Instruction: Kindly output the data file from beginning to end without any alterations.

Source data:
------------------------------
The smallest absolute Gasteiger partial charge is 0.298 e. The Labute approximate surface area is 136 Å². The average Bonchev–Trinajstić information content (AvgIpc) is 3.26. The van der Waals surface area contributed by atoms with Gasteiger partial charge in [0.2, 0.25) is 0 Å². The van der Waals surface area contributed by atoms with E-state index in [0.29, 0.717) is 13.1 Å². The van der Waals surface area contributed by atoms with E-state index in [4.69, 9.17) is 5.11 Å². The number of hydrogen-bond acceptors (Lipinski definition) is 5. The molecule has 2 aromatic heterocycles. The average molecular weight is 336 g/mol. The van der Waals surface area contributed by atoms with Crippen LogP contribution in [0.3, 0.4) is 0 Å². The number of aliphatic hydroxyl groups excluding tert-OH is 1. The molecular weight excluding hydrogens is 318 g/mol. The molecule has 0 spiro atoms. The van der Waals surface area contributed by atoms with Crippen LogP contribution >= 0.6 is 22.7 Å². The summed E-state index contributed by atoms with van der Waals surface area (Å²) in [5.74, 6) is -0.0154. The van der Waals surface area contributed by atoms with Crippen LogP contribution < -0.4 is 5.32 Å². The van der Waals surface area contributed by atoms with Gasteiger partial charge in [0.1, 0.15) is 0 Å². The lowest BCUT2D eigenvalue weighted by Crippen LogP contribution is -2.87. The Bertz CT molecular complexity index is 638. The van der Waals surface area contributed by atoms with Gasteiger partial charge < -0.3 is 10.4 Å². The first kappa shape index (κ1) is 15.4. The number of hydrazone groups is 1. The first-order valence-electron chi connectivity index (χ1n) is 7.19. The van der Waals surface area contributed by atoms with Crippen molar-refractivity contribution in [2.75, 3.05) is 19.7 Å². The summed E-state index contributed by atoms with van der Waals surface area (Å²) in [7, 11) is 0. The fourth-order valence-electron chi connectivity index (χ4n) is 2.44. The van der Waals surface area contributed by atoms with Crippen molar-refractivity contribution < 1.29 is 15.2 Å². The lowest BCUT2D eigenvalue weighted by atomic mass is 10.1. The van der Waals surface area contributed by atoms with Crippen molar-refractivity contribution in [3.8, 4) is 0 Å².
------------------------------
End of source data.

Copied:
The smallest absolute Gasteiger partial charge is 0.298 e. The Labute approximate surface area is 136 Å². The average Bonchev–Trinajstić information content (AvgIpc) is 3.26. The van der Waals surface area contributed by atoms with Gasteiger partial charge in [0.2, 0.25) is 0 Å². The van der Waals surface area contributed by atoms with E-state index in [0.29, 0.717) is 13.1 Å². The van der Waals surface area contributed by atoms with E-state index in [4.69, 9.17) is 5.11 Å². The number of hydrogen-bond acceptors (Lipinski definition) is 5. The molecule has 2 aromatic heterocycles. The average molecular weight is 336 g/mol. The van der Waals surface area contributed by atoms with Crippen LogP contribution in [0.3, 0.4) is 0 Å². The number of aliphatic hydroxyl groups excluding tert-OH is 1. The molecular weight excluding hydrogens is 318 g/mol. The molecule has 0 spiro atoms. The van der Waals surface area contributed by atoms with Crippen LogP contribution >= 0.6 is 22.7 Å². The summed E-state index contributed by atoms with van der Waals surface area (Å²) in [5.74, 6) is -0.0154. The van der Waals surface area contributed by atoms with Crippen LogP contribution < -0.4 is 5.32 Å². The van der Waals surface area contributed by atoms with Gasteiger partial charge in [0.1, 0.15) is 0 Å². The lowest BCUT2D eigenvalue weighted by Crippen LogP contribution is -2.87. The Bertz CT molecular complexity index is 638. The van der Waals surface area contributed by atoms with Gasteiger partial charge < -0.3 is 10.4 Å². The first kappa shape index (κ1) is 15.4. The number of hydrazone groups is 1. The first-order valence-electron chi connectivity index (χ1n) is 7.19. The van der Waals surface area contributed by atoms with Crippen molar-refractivity contribution in [2.75, 3.05) is 19.7 Å². The summed E-state index contributed by atoms with van der Waals surface area (Å²) in [7, 11) is 0. The fourth-order valence-electron chi connectivity index (χ4n) is 2.44. The van der Waals surface area contributed by atoms with Crippen molar-refractivity contribution < 1.29 is 15.2 Å². The lowest BCUT2D eigenvalue weighted by atomic mass is 10.1. The van der Waals surface area contributed by atoms with Crippen molar-refractivity contribution in [3.8, 4) is 0 Å².